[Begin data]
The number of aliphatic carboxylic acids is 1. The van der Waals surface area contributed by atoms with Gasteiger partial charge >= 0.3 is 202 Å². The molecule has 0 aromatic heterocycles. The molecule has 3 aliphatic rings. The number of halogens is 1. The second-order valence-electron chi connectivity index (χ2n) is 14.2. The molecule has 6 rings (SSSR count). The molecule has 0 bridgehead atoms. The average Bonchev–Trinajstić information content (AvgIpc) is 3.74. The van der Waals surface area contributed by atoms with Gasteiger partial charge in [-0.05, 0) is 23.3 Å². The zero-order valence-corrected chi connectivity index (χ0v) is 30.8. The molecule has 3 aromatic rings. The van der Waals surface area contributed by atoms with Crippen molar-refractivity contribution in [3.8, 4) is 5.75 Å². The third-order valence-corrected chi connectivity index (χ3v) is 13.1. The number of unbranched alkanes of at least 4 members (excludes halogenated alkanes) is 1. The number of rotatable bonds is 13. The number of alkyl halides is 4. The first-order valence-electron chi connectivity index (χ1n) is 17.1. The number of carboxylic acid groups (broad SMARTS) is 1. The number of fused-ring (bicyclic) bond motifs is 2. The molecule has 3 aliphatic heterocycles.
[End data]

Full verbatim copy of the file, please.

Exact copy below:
The number of aliphatic carboxylic acids is 1. The van der Waals surface area contributed by atoms with Gasteiger partial charge >= 0.3 is 202 Å². The molecule has 0 aromatic heterocycles. The molecule has 3 aliphatic rings. The number of halogens is 1. The second-order valence-electron chi connectivity index (χ2n) is 14.2. The molecule has 6 rings (SSSR count). The molecule has 0 bridgehead atoms. The average Bonchev–Trinajstić information content (AvgIpc) is 3.74. The van der Waals surface area contributed by atoms with Gasteiger partial charge in [-0.05, 0) is 23.3 Å². The zero-order valence-corrected chi connectivity index (χ0v) is 30.8. The molecule has 3 aromatic rings. The van der Waals surface area contributed by atoms with Crippen molar-refractivity contribution in [3.8, 4) is 5.75 Å². The third-order valence-corrected chi connectivity index (χ3v) is 13.1. The number of unbranched alkanes of at least 4 members (excludes halogenated alkanes) is 1. The number of rotatable bonds is 13. The number of alkyl halides is 4. The first-order valence-electron chi connectivity index (χ1n) is 17.1. The number of carboxylic acid groups (broad SMARTS) is 1. The number of fused-ring (bicyclic) bond motifs is 2. The molecule has 3 aliphatic heterocycles.